St. Louis Record

Tuesday, August 20, 2019

Appeals court affirms Labor and Industrial Relations Commission denial of workers' comp benefits

By Sam Knef | Jul 11, 2017

SPRINGFIELD — The Missouri Court of Appeals, Southern District has affirmed a finding of the Labor and Industrial Relations Commission, which denied workers' compensation benefits to a man who intentionally lit a can of glue held by a co-worker, which dropped to the ground and exploded. 

According to a ruling filed June 29, Bryan Keith Hedrick Jr. and his co-worker, Steve Milazzo, were severely burned in the incident, which took place July 28, 2011, at Big O Tires in Camdenton.

"Because Claimant’s intentional ignition of the glue was not an 'accident,' as that term is defined ... we affirm the decision of the Commission," the panel of judges held. 

Hedrick, who had been employed fixing tires, performing vehicle alignments and oil changes, and doing general mechanic work, had startled his co-worker holding the glue when he lit it with a lighter. Hedrick had testified in proceedings before an administrative law judge that fixing tires sometimes required using an adhesive, and multiple techniques were used to dry the adhesive, including simply waiting or “light[ing] it on fire [to] make it very sticky and tacky," the ruling states.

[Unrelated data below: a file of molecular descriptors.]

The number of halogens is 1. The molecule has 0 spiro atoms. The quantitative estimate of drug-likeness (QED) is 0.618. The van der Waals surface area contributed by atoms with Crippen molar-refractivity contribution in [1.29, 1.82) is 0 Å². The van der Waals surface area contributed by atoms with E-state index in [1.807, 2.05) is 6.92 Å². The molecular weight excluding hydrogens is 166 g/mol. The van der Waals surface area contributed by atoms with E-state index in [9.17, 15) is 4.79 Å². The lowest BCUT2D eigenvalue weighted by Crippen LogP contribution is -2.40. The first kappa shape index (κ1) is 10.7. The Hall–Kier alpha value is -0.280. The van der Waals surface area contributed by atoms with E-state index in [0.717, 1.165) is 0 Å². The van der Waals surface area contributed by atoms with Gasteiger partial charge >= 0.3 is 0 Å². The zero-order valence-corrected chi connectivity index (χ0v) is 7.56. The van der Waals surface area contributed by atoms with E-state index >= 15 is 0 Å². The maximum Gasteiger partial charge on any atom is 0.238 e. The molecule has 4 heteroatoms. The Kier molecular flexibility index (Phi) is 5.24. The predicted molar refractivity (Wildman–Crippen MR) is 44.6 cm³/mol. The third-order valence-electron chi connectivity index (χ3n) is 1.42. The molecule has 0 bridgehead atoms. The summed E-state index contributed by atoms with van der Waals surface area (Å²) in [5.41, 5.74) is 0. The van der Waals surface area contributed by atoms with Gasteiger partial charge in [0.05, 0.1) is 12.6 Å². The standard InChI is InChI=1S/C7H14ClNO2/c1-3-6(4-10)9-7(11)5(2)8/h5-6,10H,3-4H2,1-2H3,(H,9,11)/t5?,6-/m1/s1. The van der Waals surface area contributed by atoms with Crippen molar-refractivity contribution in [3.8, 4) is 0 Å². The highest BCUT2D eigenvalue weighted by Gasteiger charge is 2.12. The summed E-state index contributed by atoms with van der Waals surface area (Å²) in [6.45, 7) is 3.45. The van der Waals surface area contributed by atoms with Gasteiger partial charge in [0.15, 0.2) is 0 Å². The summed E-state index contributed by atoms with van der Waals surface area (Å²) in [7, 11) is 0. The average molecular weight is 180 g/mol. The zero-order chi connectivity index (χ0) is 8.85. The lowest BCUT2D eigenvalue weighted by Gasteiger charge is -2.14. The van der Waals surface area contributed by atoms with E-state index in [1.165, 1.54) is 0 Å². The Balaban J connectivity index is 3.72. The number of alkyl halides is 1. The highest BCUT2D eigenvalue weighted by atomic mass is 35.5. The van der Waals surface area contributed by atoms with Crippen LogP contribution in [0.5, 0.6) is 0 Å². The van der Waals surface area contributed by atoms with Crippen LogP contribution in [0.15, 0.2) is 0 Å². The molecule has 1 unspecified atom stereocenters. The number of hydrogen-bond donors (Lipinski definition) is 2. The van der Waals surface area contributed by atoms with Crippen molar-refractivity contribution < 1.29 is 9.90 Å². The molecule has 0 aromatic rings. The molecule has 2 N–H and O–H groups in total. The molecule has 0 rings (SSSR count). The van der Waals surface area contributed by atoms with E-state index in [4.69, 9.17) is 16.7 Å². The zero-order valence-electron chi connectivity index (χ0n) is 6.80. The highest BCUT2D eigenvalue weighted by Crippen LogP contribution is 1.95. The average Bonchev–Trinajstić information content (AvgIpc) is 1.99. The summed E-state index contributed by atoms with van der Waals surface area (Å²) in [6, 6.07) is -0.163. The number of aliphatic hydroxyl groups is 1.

He further testified that he had previously engaged in "horseplay" at work, but never "dangerous stuff," the ruling states. Hedrick also said that he had no recollection of the day of the incident and that his first memory afterward was waking up in a hospital.

His point on appeal claims the commission was wrong in concluding his injury did not arise out of and in the course of the employment under governing law because he “would not have been equally exposed to the injury in normal non-employment life,” the ruling states.

Appeals Judges Don Burrell, Jeffrey Bates and Mary Sheffield held that Hedrick's action in igniting the can was not an accident.

"[W]e do not need to decide whether Claimant expected or foresaw the specific injuries he suffered," the ruling states. "The issue is whether he expected or foresaw that the event of igniting a can of flammable adhesives held by another person could produce wounds.

"The Commission found that Claimant 'readily admitted that lighting a can of adhesive on fire was unquestionably dangerous,' but Claimant made his 'own voluntary choice to engage in a spontaneous, unprecedented, and potentially deadly act when he lit a can of industrial adhesive on fire.'" 

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Missouri Court of Appeals Southern District